deadliest deadline

meandering thoughts on the beat

Tuesday, August 30, 2005


Another story I was working on is the recent evaluation of the Deped of textbooks in social studies and English for public schools. The Deped recently issued a call for textbook manuscripts for evaluation prior to the actual bidding. The textbooks were subjected to a four-level evaluation from the previous one-level only. In short, none of the 130 textbooks were passed the Deped's evaluation. This is interesting because some of these textbooks were submitted by some of the country's top publishers. Deped usec Mike Luz gave the publishers a piece of his mind when he told them that they had produced garbage and that if the Deped were to choose among these books for purchase, the department would end up buying nothing. To me, it was indicative of the sorry state of the quality of the local textbook publishing industry. One publisher even revealed during an open forum that some of these books were already being used in private schools. If I had a child who was already studying and using these textbooks, the story and its implications will be more than enough to send shudders up my spine, or at the very least, leaf through these textbooks and check for myself their "quality." The story became the subject of an Inquirer editorial where they commended the moves of the Deped. The piece also pointed out that historically, the issue of the poor quality of our textbooks can be traced to "cozy" relationship between the publishers and the department. The industry must now wake up to smell the coffee and realize that the Deped now means business in the purchase of the textbooks. The old corrupt system is gone, for now. Let's hope the Deped continues with its crusade, otherwise this will just be another issue of ningas cogon.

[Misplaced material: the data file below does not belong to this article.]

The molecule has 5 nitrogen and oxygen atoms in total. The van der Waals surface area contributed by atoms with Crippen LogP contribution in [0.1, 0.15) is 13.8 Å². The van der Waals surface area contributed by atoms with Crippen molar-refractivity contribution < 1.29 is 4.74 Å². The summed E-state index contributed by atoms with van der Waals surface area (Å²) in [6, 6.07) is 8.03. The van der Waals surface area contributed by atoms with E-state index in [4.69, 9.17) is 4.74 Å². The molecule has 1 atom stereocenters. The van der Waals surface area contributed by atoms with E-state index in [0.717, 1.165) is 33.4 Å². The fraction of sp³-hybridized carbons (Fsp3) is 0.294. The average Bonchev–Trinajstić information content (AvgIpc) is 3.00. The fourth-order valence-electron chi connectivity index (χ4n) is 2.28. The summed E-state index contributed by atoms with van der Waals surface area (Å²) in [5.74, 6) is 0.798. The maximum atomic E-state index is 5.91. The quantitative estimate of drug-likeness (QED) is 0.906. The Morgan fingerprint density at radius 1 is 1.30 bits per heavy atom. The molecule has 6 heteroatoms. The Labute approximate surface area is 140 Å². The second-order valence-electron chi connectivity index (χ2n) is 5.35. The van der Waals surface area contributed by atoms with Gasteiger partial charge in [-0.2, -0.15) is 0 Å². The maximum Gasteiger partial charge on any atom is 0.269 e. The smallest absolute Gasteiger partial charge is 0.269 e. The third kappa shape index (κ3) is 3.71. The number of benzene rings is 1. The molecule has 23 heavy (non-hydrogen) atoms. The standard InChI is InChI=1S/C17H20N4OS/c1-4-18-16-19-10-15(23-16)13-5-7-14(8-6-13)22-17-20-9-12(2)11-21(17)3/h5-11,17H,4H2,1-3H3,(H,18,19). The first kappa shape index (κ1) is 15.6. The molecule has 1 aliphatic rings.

another day at the hothouse

It was just about another boring day at the hothouse when i managed to wrangle a story on the Pacific plan holders. They paid a visit to the SEC and asked the regulatory body to 1. issue a cease and desist order against Lifetime and Pacific Plans from selling anymore pre-need plans, 2. to change PPI's trustee bank from RCBC to, well, somebody else, 3. to create an oversight committee within the SEC to make sure the trust fund is not dissipated anymore. It sort of behooves me to plug an update at this point because I had neglected to write any more entries in this blog. Last month, PPI and the Coalition had actually agreed to sit down and come up with a solution to the whole brouhaha. The two sides initially agreed that the planholders will be paid the enrolment costs at present rates in exchange for their plans. I really thought that was the end of the whole thing. But recently, much to my dismay, the talks bogged down when the management held on to its demand that only the Napocor bonds worth P3 billion. The company needs at least P5 billion for the payoff. So the Coalition went back to the trenches. This time, it looks like a long-drawn out battle with the poor planholders picking up from where left off.